Now it was time for the new students to squint and then laugh awkwardly as they gave me that Bobby Goren “is he serious…?” look. Luckily for them, Dr. Kerber came to the rescue:

“And this is what I had to deal with every day. This kid has the driest sense of humor I’ve ever encountered – and I’m still not sure when he’s bullshitting me or not.”

He gave me a nod; I replied with a smile, and turned to walk away.
“Wait.. so.. wait, is he really selling fruit now?” I hear a woman say while I made my way across the room.

With that tale on my mind, I followed Dr. Kerber outside of the café. I e-mailed him a few nights prior to our meeting with brief details about my last month on the campaign, but I could tell he was eager to get the full story out of me.
“So last time I saw you, you were a student at Harvard. And now.. you’re.. well, just what the hell are you doing here?”

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Thursday. 2.7.13 11:32 pm
Hey, pals.

In lieu of an actual entry, I figure I'll take the opportunity to clear up some confusion I've seen in the comments.


The last few entries, and likely the majority of the ones you'll read going forward lest I somehow indicate otherwise, took place in the distant past. More specifically, over the course of the last six or seven months. I anticipate somehow turning this collection of short story-esque memoiresqe entries into a book one day.. or, at least, i dream that I will.

One day.

So yeah, feel free to critique any and everything you read here. If things arent' clear because of my writing style or they just don't make sense to you, please don't hesitate to let me know either pm or comment or facebook or if you're unicornisaurus, during our weekly 2:30 am hangout session.


I've slipped up and used her real name a few times in the past (and I'll have to go back and change that...), but SWSNBN has been a central figure in this blog since its inception. My very first entry here was about her ten years ago. She's sort of been this big catalyst in my life. Obviously. Full disclosure mode: I'm about to make a big choice in my life with little regard to how it will impact my relationship with her for the first time that I can remember.. so that's.. progress?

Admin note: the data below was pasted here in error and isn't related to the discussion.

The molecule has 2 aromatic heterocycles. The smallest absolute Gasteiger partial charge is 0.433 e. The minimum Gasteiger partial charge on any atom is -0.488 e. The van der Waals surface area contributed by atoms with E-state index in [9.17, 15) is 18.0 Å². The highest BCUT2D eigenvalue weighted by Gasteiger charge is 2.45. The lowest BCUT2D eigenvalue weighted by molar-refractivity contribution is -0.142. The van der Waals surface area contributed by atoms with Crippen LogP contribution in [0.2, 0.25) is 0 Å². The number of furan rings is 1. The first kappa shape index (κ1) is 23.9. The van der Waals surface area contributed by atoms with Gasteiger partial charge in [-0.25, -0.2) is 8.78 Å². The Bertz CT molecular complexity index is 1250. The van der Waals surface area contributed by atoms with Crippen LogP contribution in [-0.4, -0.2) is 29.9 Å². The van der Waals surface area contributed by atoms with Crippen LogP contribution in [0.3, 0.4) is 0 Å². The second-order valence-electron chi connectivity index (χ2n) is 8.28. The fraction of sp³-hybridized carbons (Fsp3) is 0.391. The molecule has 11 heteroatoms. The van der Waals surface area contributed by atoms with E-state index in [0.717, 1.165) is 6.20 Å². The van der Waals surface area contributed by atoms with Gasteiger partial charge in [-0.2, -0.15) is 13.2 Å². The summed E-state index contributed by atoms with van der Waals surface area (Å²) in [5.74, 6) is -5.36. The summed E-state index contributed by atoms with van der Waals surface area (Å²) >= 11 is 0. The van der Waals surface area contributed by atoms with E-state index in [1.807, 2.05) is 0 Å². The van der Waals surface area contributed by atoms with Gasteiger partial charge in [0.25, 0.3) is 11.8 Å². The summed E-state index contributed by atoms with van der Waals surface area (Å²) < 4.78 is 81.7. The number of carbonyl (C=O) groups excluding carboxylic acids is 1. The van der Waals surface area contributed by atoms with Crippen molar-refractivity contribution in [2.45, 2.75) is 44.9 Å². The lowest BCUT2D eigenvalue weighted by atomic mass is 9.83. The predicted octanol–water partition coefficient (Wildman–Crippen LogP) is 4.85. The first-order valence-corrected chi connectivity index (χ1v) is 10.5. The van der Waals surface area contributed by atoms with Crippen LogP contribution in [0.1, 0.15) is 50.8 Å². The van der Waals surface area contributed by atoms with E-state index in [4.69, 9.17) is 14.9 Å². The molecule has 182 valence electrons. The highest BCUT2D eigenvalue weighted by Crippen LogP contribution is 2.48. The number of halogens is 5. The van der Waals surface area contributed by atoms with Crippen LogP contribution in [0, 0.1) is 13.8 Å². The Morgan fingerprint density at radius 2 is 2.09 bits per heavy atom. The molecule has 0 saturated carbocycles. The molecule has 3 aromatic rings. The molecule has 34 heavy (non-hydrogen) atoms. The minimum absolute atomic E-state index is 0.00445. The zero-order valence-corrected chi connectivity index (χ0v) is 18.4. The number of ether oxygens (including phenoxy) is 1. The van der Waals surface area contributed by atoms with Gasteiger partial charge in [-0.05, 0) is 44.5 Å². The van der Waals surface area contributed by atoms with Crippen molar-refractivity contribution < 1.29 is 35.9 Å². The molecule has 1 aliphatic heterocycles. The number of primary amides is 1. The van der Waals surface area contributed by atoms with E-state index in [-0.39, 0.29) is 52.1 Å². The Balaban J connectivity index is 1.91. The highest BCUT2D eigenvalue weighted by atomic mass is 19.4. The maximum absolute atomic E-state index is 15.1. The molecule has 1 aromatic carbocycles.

And consider this my mailing it in entry for the week. I reckon we're all entitled to one a week, right?

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Whatever it fucking takes
Wednesday. 2.6.13 10:05 pm
“Can I just.. water, please,” I say to the guy standing behind the register. I can never tell if these folks get frustrated with people like me – people who go to cafes and ask for some free water. If dude had a problem with my ilk, he didn’t let on. He simply nodded, his minidreads shifting along with his head before passing my order along to a co-worker.

Me and my free water stayed in a corner of the café for maybe ten minutes, waiting. I went over in my head my last two weeks. My gig at the campaign was rough – I got into the office, which was actually located in an outdoor mall in downtown Charlottesville, every day around nine AM and reported to a supervisor. He or she would typically send me and a partner out to some corner of the city to register voters. “Remember, Jon… this is how we win the election. The margin of victory comes down to the number of people you register!”

There were tons of slogans political workers throw around constantly on campaigns. Personally, I feel most of them are meaningless. For instance, whenever any sign of reluctance crept across my face, a supervisor would grin and say “ Fired up!,” with the expectation that I would exclaim back “ready to go!” To describe my retort as tepid would be a redefinition of the adjective. I often shrugged and walked away.

Another favorite saying was “do whatever it fucking takes” whenever I pondered how to go about accomplishing a certain goal. How do I go about getting 25 people to register to vote in the parking lot of a WalMart? By doing whatever it fucking took, obviously. Some nights I didn't make it back to the office til six P.M.. From there, I'd make recruitment calls and persuasion calls til around 10 P.M., then document all that I did and the results I achieved til around midnight.

Oftentimes I was lucky to get one or two people to register to vote on any given day til the college kids started rolling in again. As the July sun beat the fuck out of my body on one of those off days, I gave my pal Julian a call.

Like me, Julian left our law school prior to completing his degree. Unlike me, he had no intention of going back. Instead, he dedicated himself to his artistic craft: filmmaking. A part of me was jealous at the man’s courage.. it took a lot of it to say no to the keys to comfort and instead try to make a living selling as subjective as art. But I reckon that’s what made him a true artist and me.. well, me.